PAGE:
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Archive for the ‘Woodland management’ Category

This past weekend was our third and final residential weekend of 2019, again with the Peak Park Conservation Volunteers.  We were back on the shores of Tittesworth Reservoir, and were pleased to see that the lakeside hedge we worked on last October and again in the January snow is well established and providing effective protection of the shore. In a hot and sunny late summer day we did further work on the hedge to keep its rampant growth under control and to extend it further along the water.

Sunday was a greyer, wetter day but nonetheless we made good progress with a new stretch of hedge in a different location, opening up views of the lake while also protecting the shore and enhancing the wildlife habitat.

An excellent weekend all round!

 

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Today a few of us were out at Spud Wood, a Woodland Trust site.  We were continuing the coppicing of hazel we’ve been doing over the winter, in the better than expected weather! Buds are starting to burst for spring so this is possibly the last of the coppicing for this year.

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Today we were at New Moss Wood, a Woodland Trust site.  This is a native woodland, planted about twenty years ago.  Alongside our woodland management tasks, we were pleased to find and learn a bit about the scarlet elf cup fungus (Sarcoscypha cocinea) – the red of which stood out beautifully against the green of the moss.

 

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We have started 2019 with a day with the Friends of Spud Wood.  At this Woodland Trust site, we today helped the Friends with the preparation of a hedge for a forthcoming hedgelaying course, and then some coppicing within the wood.  We were sustained, as always here, by plenty of tea and parkin – a great start to the year!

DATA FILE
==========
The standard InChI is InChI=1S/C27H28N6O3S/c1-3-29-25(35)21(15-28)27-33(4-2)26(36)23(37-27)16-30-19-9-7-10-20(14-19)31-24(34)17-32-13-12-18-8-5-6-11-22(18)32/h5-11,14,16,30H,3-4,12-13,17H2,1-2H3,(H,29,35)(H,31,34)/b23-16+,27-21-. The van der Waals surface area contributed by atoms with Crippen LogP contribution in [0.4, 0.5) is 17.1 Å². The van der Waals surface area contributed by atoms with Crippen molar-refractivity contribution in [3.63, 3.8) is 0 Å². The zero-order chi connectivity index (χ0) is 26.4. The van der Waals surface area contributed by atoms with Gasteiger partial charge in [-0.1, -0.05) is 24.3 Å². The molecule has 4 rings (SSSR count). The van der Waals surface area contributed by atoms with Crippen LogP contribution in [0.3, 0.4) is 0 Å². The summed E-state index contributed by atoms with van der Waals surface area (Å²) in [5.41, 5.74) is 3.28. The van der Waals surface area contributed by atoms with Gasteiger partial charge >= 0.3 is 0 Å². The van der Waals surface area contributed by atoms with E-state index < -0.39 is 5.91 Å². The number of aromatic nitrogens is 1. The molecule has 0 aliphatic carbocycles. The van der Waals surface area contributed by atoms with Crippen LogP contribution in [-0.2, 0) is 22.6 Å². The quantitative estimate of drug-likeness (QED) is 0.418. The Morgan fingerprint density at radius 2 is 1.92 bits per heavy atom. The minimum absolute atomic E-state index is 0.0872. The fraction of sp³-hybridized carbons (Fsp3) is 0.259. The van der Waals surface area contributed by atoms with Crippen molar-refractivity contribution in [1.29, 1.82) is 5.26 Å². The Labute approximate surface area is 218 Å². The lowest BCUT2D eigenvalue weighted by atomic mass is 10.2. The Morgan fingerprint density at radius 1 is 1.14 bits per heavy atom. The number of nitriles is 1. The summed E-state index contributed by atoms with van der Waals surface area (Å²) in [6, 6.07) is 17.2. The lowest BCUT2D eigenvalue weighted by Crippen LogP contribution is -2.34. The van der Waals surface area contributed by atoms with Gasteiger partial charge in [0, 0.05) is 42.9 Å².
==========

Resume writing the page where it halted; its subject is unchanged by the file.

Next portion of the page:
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This past weekend was our final residential weekend of the year, working for the Peak Park Conservation Volunteers.  On Saturday we were on the shores of Tittesworth Reservoir, creating a willow hedge to prevent walkers and dogs from disturbing an area using by ground-nesting birds.  On a very wet Sunday we were at a different nearby site, this time enhancing the habitat for willow tits by creating standing deadwood.  An excellent trip – in spite of the rain and a recalcitrant fire alarm in our accommodation!

Update, February 2019: we returned to our willow hedge during our first weekend away of 2019, and extended it further along the shore.

 

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This past Sunday (2 September) we were out helping City of Trees at Urmston Meadows with some habitat management: thinning out trees, mostly willow, as part of a larger project which aims to improve local conditions for water voles.  It is thought that there are already water voles at this site and the work aims to enhance the conditions for them.

Many thanks to the new volunteers who came along – it was good to meet you all!

 

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Today we were back at Hollinwood Scout Camp – the development of the camp and woodland has progressed apace since we were here about a year ago.  We did some clearing work around the “main camp” part of the site, particularly for the removal of the invasive Himalayan balsam and in preparation for further ongoing management of this area.  We were glad of the shelter of the trees in today’s heat, and of course for the excellent supply of tea and biscuits!

 

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